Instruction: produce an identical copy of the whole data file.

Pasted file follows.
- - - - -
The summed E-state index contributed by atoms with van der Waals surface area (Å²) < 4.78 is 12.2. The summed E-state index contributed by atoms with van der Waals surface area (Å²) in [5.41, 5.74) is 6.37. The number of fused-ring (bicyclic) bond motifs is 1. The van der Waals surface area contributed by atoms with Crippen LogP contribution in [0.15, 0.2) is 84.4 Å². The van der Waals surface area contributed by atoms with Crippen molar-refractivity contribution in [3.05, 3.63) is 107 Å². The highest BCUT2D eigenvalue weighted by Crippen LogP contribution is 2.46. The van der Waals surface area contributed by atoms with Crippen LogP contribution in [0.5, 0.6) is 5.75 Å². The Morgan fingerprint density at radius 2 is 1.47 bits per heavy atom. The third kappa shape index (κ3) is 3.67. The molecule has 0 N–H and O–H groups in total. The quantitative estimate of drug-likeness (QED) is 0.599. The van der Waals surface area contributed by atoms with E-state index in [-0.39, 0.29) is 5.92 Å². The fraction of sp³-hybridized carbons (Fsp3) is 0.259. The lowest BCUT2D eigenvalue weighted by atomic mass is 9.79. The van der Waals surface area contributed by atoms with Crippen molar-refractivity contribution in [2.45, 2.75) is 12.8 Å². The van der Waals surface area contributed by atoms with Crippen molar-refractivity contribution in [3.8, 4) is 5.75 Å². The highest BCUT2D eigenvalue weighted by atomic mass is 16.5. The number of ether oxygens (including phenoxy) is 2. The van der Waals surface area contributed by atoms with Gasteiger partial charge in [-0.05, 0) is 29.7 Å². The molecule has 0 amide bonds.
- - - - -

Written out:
The summed E-state index contributed by atoms with van der Waals surface area (Å²) < 4.78 is 12.2. The summed E-state index contributed by atoms with van der Waals surface area (Å²) in [5.41, 5.74) is 6.37. The number of fused-ring (bicyclic) bond motifs is 1. The van der Waals surface area contributed by atoms with Crippen LogP contribution in [0.15, 0.2) is 84.4 Å². The van der Waals surface area contributed by atoms with Crippen molar-refractivity contribution in [3.05, 3.63) is 107 Å². The highest BCUT2D eigenvalue weighted by Crippen LogP contribution is 2.46. The van der Waals surface area contributed by atoms with Crippen LogP contribution in [0.5, 0.6) is 5.75 Å². The Morgan fingerprint density at radius 2 is 1.47 bits per heavy atom. The third kappa shape index (κ3) is 3.67. The molecule has 0 N–H and O–H groups in total. The quantitative estimate of drug-likeness (QED) is 0.599. The van der Waals surface area contributed by atoms with E-state index in [-0.39, 0.29) is 5.92 Å². The fraction of sp³-hybridized carbons (Fsp3) is 0.259. The lowest BCUT2D eigenvalue weighted by atomic mass is 9.79. The van der Waals surface area contributed by atoms with Crippen molar-refractivity contribution in [2.45, 2.75) is 12.8 Å². The van der Waals surface area contributed by atoms with Crippen molar-refractivity contribution in [3.8, 4) is 5.75 Å². The highest BCUT2D eigenvalue weighted by atomic mass is 16.5. The number of ether oxygens (including phenoxy) is 2. The van der Waals surface area contributed by atoms with Gasteiger partial charge in [-0.05, 0) is 29.7 Å². The molecule has 0 amide bonds.